It also provides a forum for IT pros to share experiences and expertise with millions of their peers, and they can reach thousands of vendors to troubleshoot, get product advice, keep up with tech trends, and even advance their careers. And most uniquely, it is a place where they can connect 1:1 and build real relationships with tech marketers.

NEC Corporation of America has its own Spiceworks vendor page with over 2,000 followers and regularly participates in the annual SpiceWorld IT Conference, with this year’s North American Conference held November 1-3 in Austin, Texas. There is also a European conference scheduled for May of next year to be held in the United Kingdom.

NEC sponsored a booth at the North American conference, where “SpiceHeads,” as they call themselves, from around the region were in attendance, many of whom learned that NEC is more than just projectors and LCDs. The interactive booth exposed them to the wide range of IT products and services XS that NEC has to offer. Subject matter experts (SMEs) were on hand to provide more in depth information about the solutions on display.

SpiceHeads have established SpiceCorps groups throughout the country that hold monthly meetings, often held at vendor locations. NEC sponsored a meeting of the Dallas/Ft. Worth SpiceCorps Group, with 24 members in attendance. The event provided an opportunity for the DFW SpiceCorps group to tour our Executive Briefing Center, where they learned that NEC is much more than display screens, we provide products and services that empower the Smart Enterprise.

Prior to the meeting, NEC sent out a survey to the members and asked them what topics they would like covered. This was an effective way of ensuring that the presentations focused on the topics they wanted to hear about, as well as provide an opportunity to discuss how NEC solutions can help tackle their most challenging IT issues. Members noted that NEC was the first vendor to use this approach and they were appreciative and impressed.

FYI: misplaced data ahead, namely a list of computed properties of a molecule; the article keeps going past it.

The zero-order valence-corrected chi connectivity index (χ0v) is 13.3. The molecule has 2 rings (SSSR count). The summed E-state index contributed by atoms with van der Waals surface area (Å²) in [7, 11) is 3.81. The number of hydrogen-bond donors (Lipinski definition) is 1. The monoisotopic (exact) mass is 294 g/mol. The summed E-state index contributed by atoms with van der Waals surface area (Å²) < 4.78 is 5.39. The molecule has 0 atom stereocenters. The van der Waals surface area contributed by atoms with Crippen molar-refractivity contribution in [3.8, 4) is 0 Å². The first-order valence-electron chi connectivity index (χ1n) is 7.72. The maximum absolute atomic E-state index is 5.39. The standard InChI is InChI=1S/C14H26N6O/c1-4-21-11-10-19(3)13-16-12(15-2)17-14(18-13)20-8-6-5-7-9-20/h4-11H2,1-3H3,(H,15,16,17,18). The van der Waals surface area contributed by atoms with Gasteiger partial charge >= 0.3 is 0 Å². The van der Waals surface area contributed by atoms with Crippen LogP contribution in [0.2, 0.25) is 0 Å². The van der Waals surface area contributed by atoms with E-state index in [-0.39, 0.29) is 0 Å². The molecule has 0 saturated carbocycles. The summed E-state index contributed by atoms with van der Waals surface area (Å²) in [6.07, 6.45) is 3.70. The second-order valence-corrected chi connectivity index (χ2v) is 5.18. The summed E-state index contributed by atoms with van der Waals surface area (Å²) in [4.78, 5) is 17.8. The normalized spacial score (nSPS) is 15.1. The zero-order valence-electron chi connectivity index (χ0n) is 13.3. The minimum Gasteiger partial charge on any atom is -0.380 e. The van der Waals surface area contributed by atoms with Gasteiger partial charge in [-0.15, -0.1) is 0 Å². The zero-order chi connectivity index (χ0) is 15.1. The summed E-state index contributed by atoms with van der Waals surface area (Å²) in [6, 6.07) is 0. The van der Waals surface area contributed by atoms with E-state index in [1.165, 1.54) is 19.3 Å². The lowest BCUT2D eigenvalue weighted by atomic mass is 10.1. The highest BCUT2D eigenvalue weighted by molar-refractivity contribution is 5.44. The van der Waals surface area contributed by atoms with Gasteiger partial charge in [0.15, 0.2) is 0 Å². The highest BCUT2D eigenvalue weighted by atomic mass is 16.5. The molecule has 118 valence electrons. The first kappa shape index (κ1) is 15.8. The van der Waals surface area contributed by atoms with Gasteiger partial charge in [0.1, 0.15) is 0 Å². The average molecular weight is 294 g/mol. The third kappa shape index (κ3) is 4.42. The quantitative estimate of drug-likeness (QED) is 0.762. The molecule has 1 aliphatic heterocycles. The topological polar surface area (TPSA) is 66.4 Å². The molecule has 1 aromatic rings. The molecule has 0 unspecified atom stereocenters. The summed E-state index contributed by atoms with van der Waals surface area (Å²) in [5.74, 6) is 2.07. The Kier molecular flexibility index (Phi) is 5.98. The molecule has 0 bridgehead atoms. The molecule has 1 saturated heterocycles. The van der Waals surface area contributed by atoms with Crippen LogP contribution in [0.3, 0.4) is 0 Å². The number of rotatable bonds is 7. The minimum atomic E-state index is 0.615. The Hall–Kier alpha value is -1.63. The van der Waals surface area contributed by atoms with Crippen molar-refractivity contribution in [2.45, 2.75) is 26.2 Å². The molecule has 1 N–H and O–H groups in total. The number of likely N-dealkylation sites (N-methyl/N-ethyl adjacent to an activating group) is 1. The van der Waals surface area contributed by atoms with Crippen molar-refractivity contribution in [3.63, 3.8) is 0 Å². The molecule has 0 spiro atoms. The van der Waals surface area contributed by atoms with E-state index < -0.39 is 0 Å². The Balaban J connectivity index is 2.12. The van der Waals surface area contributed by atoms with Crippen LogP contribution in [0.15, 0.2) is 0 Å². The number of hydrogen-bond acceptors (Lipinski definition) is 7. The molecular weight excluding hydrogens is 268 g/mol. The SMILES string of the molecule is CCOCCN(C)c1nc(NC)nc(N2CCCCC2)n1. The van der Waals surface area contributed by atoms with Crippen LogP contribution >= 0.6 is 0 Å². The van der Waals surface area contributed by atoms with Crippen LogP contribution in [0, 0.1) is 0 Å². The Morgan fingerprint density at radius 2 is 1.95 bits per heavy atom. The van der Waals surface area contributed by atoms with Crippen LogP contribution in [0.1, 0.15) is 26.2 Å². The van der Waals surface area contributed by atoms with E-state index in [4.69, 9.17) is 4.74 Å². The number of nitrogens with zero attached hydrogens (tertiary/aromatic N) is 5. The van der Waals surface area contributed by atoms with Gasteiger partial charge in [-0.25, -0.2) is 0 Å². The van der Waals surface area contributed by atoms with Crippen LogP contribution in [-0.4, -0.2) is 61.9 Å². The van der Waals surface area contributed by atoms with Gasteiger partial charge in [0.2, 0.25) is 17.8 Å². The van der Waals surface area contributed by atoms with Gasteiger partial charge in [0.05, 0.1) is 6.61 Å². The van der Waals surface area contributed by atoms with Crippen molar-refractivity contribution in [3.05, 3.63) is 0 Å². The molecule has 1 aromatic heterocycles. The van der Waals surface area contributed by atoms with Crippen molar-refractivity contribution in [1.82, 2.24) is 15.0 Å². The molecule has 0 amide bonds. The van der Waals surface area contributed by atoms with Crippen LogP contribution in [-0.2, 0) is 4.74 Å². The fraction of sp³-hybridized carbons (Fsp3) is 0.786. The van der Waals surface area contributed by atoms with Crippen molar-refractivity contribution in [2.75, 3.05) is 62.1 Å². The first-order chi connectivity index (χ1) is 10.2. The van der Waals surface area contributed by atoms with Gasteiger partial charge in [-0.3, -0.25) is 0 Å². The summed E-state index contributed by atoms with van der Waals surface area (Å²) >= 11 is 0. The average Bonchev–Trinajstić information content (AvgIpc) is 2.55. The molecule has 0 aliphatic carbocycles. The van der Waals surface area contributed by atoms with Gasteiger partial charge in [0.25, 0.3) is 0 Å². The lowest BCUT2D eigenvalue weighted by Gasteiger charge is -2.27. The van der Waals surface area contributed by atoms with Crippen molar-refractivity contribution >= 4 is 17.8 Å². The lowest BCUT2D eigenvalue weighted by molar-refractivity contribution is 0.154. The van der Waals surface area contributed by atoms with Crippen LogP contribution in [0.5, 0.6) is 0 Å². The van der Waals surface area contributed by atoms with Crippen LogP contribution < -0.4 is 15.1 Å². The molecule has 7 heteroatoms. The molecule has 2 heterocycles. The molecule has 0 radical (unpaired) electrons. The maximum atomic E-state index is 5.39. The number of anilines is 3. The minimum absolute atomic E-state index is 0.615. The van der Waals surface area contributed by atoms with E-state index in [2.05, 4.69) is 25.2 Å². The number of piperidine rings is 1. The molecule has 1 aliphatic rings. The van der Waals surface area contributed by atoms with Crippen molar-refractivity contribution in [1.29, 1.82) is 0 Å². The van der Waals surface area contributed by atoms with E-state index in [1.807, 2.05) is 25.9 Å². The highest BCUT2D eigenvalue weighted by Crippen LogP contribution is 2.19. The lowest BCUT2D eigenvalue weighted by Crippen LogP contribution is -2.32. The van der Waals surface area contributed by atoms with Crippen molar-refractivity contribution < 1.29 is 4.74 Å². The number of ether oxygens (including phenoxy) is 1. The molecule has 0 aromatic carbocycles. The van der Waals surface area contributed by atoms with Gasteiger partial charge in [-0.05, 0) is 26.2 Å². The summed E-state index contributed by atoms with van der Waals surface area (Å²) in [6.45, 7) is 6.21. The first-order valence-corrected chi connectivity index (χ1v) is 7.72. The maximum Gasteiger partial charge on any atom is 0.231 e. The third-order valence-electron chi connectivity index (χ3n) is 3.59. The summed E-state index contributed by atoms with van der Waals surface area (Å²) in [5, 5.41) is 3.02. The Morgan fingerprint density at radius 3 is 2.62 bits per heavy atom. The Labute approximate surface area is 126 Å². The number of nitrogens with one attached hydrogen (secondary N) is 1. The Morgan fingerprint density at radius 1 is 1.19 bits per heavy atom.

NEC executives Larry Levenberg, Vice President – Sales & Channel Marketing, and Ram Menghani, Vice President – UC Products & Support, were on hand as well as SMEs from every NEC business unit. Topics during the highly interactive and informative presentations during the meeting ranged from Software Defined Networking (SDN), business continuity, data storage solutions, and a preview of NEC’s cloud-based solutions. NEC’s Sam Safa presented Simplifying the Network with Software Defined Networking, which was especially popular, with members engaging with him during and after the meeting ended. Some fun was mixed in, with prize giveaways of NEC branded items and other promotional gifts, as well as the big prize of a drone. Congratulations to Aaron Siegal of TXI Corporation, winner of the drone!

NEC plans to host more SpiceCorps meetings around the country several times a year. Be sure to subscribe to the NEC Today blog or follow us on Spiceworks for insightful posts on IT and Communications industry topics, updates on NEC products and services, and dates, times and locations of upcoming NEC sponsored SpiceCorps meetings.

 

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Behavior Analytics for IT System Performance Management

IT system performance management has become more difficult due to  increasing complexity, scale  and dynamicity driven by changing business and technology advancements including virtualization, cloud computing and XaaS delivery models.  Business and IT leaders are challenged more than ever to maintain the IT system performance required to sustain business critical services and operations while minimizing costs.

Based on review of available IT system performance management tools and technologies, NEC has determined a need for more fundamental innovation to achieve sustainable performance management solutions.  NEC R&D developed patented behavior analytics technology called Invariant Analyzer to help overcome the limitations of conventional IT performance management technologies.

Invariant Analyzer for System Performance ManagementInvariant Analyzer enables automated learning and discovery of normal system performance behavior to eliminate the need for labor intensive and costly and slow manual maintenance required by conventional performance management tools and technologies.  In addition, Invariant Analyzer provides predictive anomaly detection based on analysis of many invariant behavior relationships across multiple IT domains (e.g. application, server, network, etc.) that is more robust and accurate to help prevent and minimize business impact.

NEC is currently working with IT system performance management software providers to bring the power of Invariant Analyzer to users as a behavior analytics engine that leverages and integrates with existing IT system performance management environments.